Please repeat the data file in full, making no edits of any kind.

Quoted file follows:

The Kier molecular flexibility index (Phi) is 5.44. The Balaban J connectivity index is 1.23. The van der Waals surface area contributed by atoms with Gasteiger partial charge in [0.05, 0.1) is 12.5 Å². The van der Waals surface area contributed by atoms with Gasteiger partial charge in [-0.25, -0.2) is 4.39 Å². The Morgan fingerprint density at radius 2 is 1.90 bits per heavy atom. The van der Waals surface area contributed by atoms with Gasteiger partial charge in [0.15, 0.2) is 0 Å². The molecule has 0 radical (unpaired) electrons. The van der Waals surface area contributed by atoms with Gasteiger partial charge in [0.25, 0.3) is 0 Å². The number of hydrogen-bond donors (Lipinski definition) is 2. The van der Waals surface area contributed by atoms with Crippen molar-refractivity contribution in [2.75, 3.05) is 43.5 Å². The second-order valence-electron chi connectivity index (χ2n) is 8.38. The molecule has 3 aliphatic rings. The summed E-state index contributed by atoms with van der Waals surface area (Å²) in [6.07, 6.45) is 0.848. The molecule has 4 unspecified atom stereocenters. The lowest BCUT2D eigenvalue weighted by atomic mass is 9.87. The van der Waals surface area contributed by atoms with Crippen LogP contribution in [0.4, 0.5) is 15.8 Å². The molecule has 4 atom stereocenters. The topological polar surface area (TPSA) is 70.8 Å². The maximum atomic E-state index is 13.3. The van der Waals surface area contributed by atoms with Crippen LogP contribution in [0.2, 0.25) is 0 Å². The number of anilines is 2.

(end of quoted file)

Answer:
The Kier molecular flexibility index (Phi) is 5.44. The Balaban J connectivity index is 1.23. The van der Waals surface area contributed by atoms with Gasteiger partial charge in [0.05, 0.1) is 12.5 Å². The van der Waals surface area contributed by atoms with Gasteiger partial charge in [-0.25, -0.2) is 4.39 Å². The Morgan fingerprint density at radius 2 is 1.90 bits per heavy atom. The van der Waals surface area contributed by atoms with Gasteiger partial charge in [0.15, 0.2) is 0 Å². The molecule has 0 radical (unpaired) electrons. The van der Waals surface area contributed by atoms with Gasteiger partial charge in [0.25, 0.3) is 0 Å². The number of hydrogen-bond donors (Lipinski definition) is 2. The van der Waals surface area contributed by atoms with Crippen molar-refractivity contribution in [2.75, 3.05) is 43.5 Å². The second-order valence-electron chi connectivity index (χ2n) is 8.38. The molecule has 3 aliphatic rings. The summed E-state index contributed by atoms with van der Waals surface area (Å²) in [6.07, 6.45) is 0.848. The molecule has 4 unspecified atom stereocenters. The lowest BCUT2D eigenvalue weighted by atomic mass is 9.87. The van der Waals surface area contributed by atoms with Crippen LogP contribution in [0.4, 0.5) is 15.8 Å². The molecule has 4 atom stereocenters. The topological polar surface area (TPSA) is 70.8 Å². The maximum atomic E-state index is 13.3. The van der Waals surface area contributed by atoms with Crippen LogP contribution in [0.2, 0.25) is 0 Å². The number of anilines is 2.